The patterns of sGC regulation observed in the present study are consistent with the reported pattern of NOS expression. Reports of NOS expression in the ovary are not completely consistent, but it has been reported that inducible NOS and endothelial NOS levels decrease during follicular development. This is consistent with the expression of sGC, a target of NO, in early, but not in late, developing follicles. Similarly, our finding that sGC is expressed in corpora lutea is consistent with findings demonstrating luteal NOS expression and action, although the involvement of sGC in the effects of NO on luteal function is not well established. Similar patterns of expression for NOS and the target receptor for NO are evident, but the molecular mechanisms resulting in such regulated temporal coexpression require further study.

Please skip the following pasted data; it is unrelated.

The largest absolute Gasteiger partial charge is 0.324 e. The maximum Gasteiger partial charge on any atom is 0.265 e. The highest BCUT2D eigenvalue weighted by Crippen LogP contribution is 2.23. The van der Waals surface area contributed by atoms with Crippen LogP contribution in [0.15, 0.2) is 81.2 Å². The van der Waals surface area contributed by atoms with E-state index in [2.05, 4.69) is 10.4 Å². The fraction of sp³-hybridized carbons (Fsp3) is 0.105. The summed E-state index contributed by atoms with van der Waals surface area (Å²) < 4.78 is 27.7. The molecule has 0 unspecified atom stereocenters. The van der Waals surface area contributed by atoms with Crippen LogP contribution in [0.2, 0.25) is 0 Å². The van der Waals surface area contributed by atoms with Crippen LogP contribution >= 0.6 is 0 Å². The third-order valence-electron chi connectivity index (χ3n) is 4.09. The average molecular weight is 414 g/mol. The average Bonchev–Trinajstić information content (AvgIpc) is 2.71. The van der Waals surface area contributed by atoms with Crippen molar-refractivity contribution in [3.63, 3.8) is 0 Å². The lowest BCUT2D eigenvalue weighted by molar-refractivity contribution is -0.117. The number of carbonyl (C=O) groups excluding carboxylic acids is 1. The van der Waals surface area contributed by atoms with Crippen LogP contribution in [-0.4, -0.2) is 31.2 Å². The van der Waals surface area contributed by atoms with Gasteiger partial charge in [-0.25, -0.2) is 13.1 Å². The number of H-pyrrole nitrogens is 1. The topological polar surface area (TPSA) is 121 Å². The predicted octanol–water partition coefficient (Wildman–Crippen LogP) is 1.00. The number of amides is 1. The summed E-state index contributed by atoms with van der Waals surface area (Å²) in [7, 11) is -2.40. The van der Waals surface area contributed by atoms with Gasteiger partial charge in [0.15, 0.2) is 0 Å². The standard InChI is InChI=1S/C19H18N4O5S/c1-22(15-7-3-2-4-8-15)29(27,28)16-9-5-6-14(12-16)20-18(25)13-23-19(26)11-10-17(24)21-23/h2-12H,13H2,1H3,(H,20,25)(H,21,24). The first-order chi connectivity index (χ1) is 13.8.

In addition to NO, sGC is also activated by CO, which is generated by heme oxygenases. A recent paper demonstrates expression of heme oxygenases in the ovary, suggesting a possible role for CO as an activator of sGC in ovarian cells. The observation that E2 increases heme oxygenase levels and cGMP production from human endothelial cells raises further intriguing possibilities regarding CO-mediated feedback mechanisms through which E2 may act on the ovary.
It is important to note that the present study utilizes antibodies that are specific for sGC aj and p! subunits. Thus, we cannot rule out the possibility that whereas larger developing follicles display low levels of sGC a! and p! subunits, granulosa cells of such follicles do express the a2 and p2 isoforms of sGC. This would allow the possibility that NO and/or CO may act on these target enzymes in larger developing follicles, influencing follicular development and/or steroidogenesis. Future studies utilizing a2 and p2 isoform-specific antisera or selective mRNA probes are required to examine the potential expression of these isoforms in the ovary.